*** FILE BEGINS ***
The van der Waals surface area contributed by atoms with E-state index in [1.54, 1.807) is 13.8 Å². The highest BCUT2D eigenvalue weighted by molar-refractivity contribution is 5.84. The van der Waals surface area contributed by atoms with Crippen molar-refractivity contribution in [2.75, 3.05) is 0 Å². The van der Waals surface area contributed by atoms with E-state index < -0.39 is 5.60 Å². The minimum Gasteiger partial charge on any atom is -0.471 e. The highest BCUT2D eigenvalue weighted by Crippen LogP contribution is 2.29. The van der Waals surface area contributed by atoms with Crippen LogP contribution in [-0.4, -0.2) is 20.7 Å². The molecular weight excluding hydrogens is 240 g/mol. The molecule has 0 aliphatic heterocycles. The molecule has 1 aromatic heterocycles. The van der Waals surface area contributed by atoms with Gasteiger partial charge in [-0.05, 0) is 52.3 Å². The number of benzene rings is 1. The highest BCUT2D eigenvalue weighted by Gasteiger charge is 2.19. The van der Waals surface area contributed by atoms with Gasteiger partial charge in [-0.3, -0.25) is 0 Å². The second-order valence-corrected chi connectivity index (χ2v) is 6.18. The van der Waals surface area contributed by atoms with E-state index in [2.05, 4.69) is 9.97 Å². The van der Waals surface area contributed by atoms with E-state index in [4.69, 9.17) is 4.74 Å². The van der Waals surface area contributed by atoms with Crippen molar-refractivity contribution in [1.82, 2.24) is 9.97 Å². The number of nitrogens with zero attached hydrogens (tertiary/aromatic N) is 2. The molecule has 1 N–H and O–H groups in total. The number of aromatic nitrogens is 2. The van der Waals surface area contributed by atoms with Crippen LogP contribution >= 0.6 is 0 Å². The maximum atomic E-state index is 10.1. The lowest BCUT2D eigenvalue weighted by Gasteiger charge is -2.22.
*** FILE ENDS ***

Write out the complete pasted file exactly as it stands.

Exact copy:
The van der Waals surface area contributed by atoms with E-state index in [1.54, 1.807) is 13.8 Å². The highest BCUT2D eigenvalue weighted by molar-refractivity contribution is 5.84. The van der Waals surface area contributed by atoms with Crippen molar-refractivity contribution in [2.75, 3.05) is 0 Å². The van der Waals surface area contributed by atoms with E-state index < -0.39 is 5.60 Å². The minimum Gasteiger partial charge on any atom is -0.471 e. The highest BCUT2D eigenvalue weighted by Crippen LogP contribution is 2.29. The van der Waals surface area contributed by atoms with Crippen LogP contribution in [-0.4, -0.2) is 20.7 Å². The molecular weight excluding hydrogens is 240 g/mol. The molecule has 0 aliphatic heterocycles. The molecule has 1 aromatic heterocycles. The van der Waals surface area contributed by atoms with Gasteiger partial charge in [-0.05, 0) is 52.3 Å². The number of benzene rings is 1. The highest BCUT2D eigenvalue weighted by Gasteiger charge is 2.19. The van der Waals surface area contributed by atoms with Gasteiger partial charge in [-0.3, -0.25) is 0 Å². The second-order valence-corrected chi connectivity index (χ2v) is 6.18. The van der Waals surface area contributed by atoms with E-state index in [2.05, 4.69) is 9.97 Å². The van der Waals surface area contributed by atoms with E-state index in [4.69, 9.17) is 4.74 Å². The van der Waals surface area contributed by atoms with Crippen molar-refractivity contribution in [1.82, 2.24) is 9.97 Å². The number of nitrogens with zero attached hydrogens (tertiary/aromatic N) is 2. The molecule has 1 N–H and O–H groups in total. The number of aromatic nitrogens is 2. The van der Waals surface area contributed by atoms with Crippen LogP contribution >= 0.6 is 0 Å². The maximum atomic E-state index is 10.1. The lowest BCUT2D eigenvalue weighted by Gasteiger charge is -2.22.